You would never guess by reading the country’s so-called paper of record, but Pyongyang actually has national security interests of its own.
Who needs John Bolton to be unreasonable about North Korea when we have the
New York Times?
Take this particularly egregious example of the
Times‘s “reporting.” Reporter David Sanger began an April 15 article entitled “North Korea
Takes No Apparent Action as Deadline Passes” with this paragraph: “The first deadline for North
Korea to shut down and seal its main facility for manufacturing nuclear weapons fuel expired
Saturday, with no apparent move by the North to fulfill its commitments, while China asked angry
officials in the Bush administration to show patience.”
The next paragraph tells us that this “leaves President Bush vulnerable to hawks in his own
party, who have argued that it was a mistake to return $25 million in frozen funds–much of it
believed to be from illicit sales.” These hawks, Sanger informs us, doubt that North Korea will
honor its arms control commitments now that it has the money back.
Not until the sixth paragraph does the article mention (very briefly) that the process for
returning North Korea’s $25 million “has taken far longer than American officials expected, in part
because the legal mechanisms for returning the money turned out to be enormously complicated.” The
rest of the article speculates as to whether North Korea will keep its word now that the money has
been returned. Apart from administration officials, the only people quoted in the article are
Bolton and Nicholas Eberstadt of the American Enterprise Institute.
Readers who consulted the
Washington Post on the same day would have learned that the story was more complicated.
Many months earlier, the United States froze $25 million in a North Korean account at Banco Delta
Asia. They did so in part to gain leverage over the North Koreans. On February 13, the United
States and North Korea agreed that the United States would return the $25 million within 30 days,
following which the North Koreans would shut down their reactor at Yongbyon by April 15. Readers of
Washington Post would have learned that the United States missed the agreed deadline by
almost a month. The money was not finally released until April 11–just three days before the
deadline for shutting down the reactor.
So who broke this agreement?
Unfortunately, Sanger’s April 15 article is not an isolated example of crassly slanted reporting
on North Korea in the
New York Times, the so-called paper of record. In its earlier reporting about the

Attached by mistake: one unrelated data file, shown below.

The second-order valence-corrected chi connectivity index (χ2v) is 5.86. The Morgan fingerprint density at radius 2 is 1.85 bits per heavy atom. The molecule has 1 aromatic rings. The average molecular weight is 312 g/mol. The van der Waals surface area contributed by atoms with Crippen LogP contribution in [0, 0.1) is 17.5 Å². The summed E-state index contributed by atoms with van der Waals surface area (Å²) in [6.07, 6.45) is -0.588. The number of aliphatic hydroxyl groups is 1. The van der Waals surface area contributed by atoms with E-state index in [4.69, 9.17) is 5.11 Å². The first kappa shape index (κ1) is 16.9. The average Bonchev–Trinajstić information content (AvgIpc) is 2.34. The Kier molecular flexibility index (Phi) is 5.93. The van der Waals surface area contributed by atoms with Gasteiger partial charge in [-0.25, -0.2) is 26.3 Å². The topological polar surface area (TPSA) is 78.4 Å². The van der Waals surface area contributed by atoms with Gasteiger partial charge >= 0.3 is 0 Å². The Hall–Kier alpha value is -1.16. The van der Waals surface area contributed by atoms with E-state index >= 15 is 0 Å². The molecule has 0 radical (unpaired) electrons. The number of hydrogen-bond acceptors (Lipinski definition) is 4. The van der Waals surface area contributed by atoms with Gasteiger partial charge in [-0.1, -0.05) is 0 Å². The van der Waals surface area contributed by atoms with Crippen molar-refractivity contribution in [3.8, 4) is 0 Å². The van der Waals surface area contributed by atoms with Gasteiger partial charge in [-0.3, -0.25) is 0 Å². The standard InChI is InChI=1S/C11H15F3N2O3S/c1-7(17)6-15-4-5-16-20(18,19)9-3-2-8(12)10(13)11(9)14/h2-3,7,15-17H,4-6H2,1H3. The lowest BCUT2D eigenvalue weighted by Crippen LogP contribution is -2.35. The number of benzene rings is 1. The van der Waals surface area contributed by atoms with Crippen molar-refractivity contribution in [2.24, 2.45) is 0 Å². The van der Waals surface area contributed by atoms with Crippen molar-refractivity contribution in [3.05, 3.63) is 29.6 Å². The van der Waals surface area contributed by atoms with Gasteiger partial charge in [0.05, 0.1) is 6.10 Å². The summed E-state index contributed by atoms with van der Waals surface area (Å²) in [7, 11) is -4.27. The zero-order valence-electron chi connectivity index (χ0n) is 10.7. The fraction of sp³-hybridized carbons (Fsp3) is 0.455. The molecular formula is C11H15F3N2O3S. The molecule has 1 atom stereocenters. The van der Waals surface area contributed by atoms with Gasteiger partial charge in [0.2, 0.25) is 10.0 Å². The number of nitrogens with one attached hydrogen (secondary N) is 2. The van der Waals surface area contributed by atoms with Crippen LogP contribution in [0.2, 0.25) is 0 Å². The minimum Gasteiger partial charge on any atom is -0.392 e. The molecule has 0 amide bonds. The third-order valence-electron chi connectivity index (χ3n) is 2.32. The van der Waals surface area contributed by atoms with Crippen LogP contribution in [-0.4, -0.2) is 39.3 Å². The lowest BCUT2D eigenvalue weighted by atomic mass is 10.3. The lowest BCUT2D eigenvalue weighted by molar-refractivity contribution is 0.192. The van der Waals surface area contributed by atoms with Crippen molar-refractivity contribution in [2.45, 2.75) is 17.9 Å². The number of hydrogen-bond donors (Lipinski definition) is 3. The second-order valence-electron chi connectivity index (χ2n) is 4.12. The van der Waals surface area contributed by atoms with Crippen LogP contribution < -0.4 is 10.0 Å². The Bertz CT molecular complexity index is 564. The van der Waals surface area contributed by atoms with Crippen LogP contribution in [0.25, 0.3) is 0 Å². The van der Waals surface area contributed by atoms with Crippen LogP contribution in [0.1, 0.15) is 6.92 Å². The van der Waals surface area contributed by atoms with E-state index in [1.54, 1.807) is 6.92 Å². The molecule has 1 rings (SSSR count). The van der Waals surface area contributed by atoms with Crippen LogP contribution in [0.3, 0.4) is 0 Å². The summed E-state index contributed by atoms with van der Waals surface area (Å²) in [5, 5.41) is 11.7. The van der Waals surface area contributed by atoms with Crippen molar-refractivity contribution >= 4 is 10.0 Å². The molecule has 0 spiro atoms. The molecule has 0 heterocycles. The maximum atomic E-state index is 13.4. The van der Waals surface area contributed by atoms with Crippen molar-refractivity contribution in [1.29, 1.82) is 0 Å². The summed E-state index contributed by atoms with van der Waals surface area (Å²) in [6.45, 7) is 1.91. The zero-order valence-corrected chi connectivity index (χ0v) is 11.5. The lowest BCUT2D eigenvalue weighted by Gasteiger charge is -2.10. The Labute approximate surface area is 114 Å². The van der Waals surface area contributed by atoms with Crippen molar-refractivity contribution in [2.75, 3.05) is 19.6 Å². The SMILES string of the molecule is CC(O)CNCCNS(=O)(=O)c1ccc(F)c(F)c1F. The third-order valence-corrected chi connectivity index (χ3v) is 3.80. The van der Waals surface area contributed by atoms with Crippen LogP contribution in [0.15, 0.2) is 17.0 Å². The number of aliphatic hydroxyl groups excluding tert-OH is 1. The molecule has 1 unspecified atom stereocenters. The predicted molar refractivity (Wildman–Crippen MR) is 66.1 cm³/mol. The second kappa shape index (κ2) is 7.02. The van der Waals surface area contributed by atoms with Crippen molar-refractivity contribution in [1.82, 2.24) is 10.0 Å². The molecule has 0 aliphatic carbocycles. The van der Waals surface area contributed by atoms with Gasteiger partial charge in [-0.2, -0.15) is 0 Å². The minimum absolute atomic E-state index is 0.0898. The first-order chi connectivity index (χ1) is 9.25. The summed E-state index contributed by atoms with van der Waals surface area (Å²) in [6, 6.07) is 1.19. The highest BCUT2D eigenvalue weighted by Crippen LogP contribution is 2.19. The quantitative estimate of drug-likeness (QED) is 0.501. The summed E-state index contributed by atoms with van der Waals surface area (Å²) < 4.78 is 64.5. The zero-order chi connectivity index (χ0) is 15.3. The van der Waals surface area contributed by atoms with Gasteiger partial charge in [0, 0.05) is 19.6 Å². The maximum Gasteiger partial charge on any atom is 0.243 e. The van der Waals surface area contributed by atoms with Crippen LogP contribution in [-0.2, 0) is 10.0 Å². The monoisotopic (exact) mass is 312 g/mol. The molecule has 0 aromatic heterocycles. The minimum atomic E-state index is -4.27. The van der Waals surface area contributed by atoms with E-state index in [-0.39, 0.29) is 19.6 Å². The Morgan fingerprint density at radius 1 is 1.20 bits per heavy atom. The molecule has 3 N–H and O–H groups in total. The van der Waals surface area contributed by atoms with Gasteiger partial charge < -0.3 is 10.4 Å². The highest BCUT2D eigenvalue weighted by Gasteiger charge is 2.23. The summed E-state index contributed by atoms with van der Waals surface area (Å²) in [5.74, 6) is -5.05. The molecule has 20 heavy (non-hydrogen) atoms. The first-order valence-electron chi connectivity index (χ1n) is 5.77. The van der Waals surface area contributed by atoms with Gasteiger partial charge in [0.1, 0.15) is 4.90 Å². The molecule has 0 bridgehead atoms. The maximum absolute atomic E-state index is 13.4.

breakdown of the 1994 Agreed Framework between the United States and North Korea, the
Times consistently fell short in telling readers about Korean claims that the United
States was not fulfilling its side of the bargain. For years, the
Times has hardly credited North Korea with having national security interests and
objectives, while attributing any behavior that annoys the Bush administration to Oriental
inscrutability or a childish search for attention.
It has also persisted in claiming that North Korea admitted to illicitly enriching uranium.
Here’s Sanger again on October 20, 2002, writing of “North Korea’s stunning admission last week
that it had been cheating for years on its commitment to freeze its nuclear weapons program”–an
“admission” claimed by Bush administration hard-liners, but denied by the North Korean
Meanwhile the executive editor at the
New York Times, Bill Keller, referred to Kim Jong Il, North Korea’s leader, on January 11,
2003, as “a potbellied, five-foot-three paranoid Stalinist who likes to watch Daffy Duck cartoons.”
Do such playground insults belong in the writing of serious journalists?
In his reporting on the problems implementing the February 13 agreement, Sanger didn’t exactly
lie, but he omitted so much of the story that he’s like the pet shop owner in a famous Monty Python
sketch who sells a dead parrot nailed to its perch. It’s colorful, but it’s a rotting carcass
pretending to be something it’s not.
When a journalist writes about a diplomatic dispute between two countries without reporting the
grievances of one of the countries and by quoting only hard-liners in the other country, it’s
propaganda. Maybe we shouldn’t be surprised to find such “reporting” in the same newspaper that
embarrassed itself by splashing Wen Ho Lee’s “guilt” across the front page and unleashing Judith
Miller to parrot phony claims by the neoconservatives as they made their case for the Iraq War.
The readers of the paper of record deserve more. How can they join in a vital public policy
debate (in which the future of the nonproliferation regime may be at stake) if they’ve been
brainwashed into thinking that the United States is blameless in its diplomacy and that the North
Koreans have nothing to complain about? The
Times should explain, without the playground insults and the phony psychologizing, how
both sides view these disputes over North Korea’s nuclear program so that readers can make up their
Isn’t that what professional journalists are supposed to do?